Who Is Robert Lloyd Schellenberg? China Sentences Canadian to Death as Row Over Huawei CFO's Arrest Continues

A court in northeast China's Liaoning Province has sentenced Canadian citizen Robert Lloyd Schellenberg to death for alleged drug smuggling, as tensions persist between Beijing and Ottawa over the arrest of Huawei CFO Meng Wanzhou last month in Vancouver.

Schellenberg was detained by Chinese authorities back in 2014, accused of being instrumental to drug smuggling within the country as well as having connections to international drug trafficking, the South China Morning Post reported. He was sentenced to 15 years in prison and fined $22,000. He appealed the sentence, but the effort backfired in December 2018, with the court ruling that his initial sentence was too lenient in light of the charges he'd been convicted of.

#Breaking: Canadian drug smuggler Robert Lloyd Schellenberg was sentenced to death on Monday in Northeast China’s Liaoning Province. pic.twitter.com/hA8W270VQM

— Global Times (@globaltimesnews) January 14, 2019

Now, the court has ruled that he should be executed. Schellenberg will have the right to appeal the sentence, according to Reuters. But experts have suggested the case is actually part of a greater feud between Canada, China and the U.S., involving the detention of Meng in early December 2018. The Chinese tech executive remains under house arrest in Vancouver after she was arrested over U.S. allegations that her company misled banks to circumvent sanctions on Iran. She faces possible deportation to the United States.

"It is obvious … that Schellenberg's fate will have little to do with his actual guilt or innocence," Donald Clarke, a professor at George Washington University specializing in Chinese law, told the South China Morning Post. Clarke pointed out that retrials are generally a rare occurrence in China.

"If the Chinese government has an innocent explanation for all the unusual features of this case, I hope it will provide it—otherwise, I don't know how to understand this case other than as a simple threat," he said.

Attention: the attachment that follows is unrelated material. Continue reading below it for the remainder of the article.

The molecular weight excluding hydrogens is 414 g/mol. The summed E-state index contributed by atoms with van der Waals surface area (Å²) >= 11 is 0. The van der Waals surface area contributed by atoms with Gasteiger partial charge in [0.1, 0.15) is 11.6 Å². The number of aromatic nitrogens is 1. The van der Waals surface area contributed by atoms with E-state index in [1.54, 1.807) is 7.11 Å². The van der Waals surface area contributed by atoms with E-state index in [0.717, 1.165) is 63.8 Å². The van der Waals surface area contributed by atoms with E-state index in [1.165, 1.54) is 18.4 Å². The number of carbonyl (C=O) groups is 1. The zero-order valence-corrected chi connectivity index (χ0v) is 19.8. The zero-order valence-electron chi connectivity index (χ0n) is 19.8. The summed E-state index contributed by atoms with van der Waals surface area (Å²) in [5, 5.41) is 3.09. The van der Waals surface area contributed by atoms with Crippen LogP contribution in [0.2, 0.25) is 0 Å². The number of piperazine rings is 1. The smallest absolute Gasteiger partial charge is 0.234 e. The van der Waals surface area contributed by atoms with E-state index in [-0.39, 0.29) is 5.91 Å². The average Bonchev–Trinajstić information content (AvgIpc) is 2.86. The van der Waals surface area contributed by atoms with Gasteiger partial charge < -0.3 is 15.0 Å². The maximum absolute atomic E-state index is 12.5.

William Nee, a China researcher at Amnesty International, expressed similar sentiments to the Hong Kong–based newspaper. "It's clear that Chinese courts are not independent, and by systematic design, courts can be influenced by Communist Party officials," he said.

Speaking to reporters on Monday morning, Canadian Prime Minister Justin Trudeau told reporters that the sentence was of "extreme concern" to his government. "China has chosen to begin to arbitrarily apply (the) death penalty ... as in this case," he said.

Robert Long and Ada Yu support Huawei CFO Meng Wanzhou outside her bail hearing at British Columbia Superior Courts in Vancouver, British Columbia, on December 11, 2018. JASON REDMOND/AFP/Getty Images

China also has detained former Canadian diplomat Michael Kovrig, who now works for a foreign think tank, and Canadian businessman Michael Spavor, in what is widely considered to be retaliation for Meng's arrest.

Huawei recently surpassed Apple to become the world's second-largest telecommunications equipment and service provider, after South Korea's Samsung. Meng's prominent role in such a high-profile international tech company has led some U.S. analysts to compare her to Facebook's Sheryl Sandberg. Washington had previously raised concerns about the Chinese conglomerate due to its links to China's government.

Experts speculated that President Donald Trump may use Meng as a bargaining chip in ongoing trade negotiations with China. The president has said he was open to such a possibility, but Canadian leaders insisted that their nation's courts operate independently of government or foreign interference, and dismissed any connection to the trade dispute.

Editor's note: This article was updated to include comments made by Canada's Prime Minister Justin Trudeau.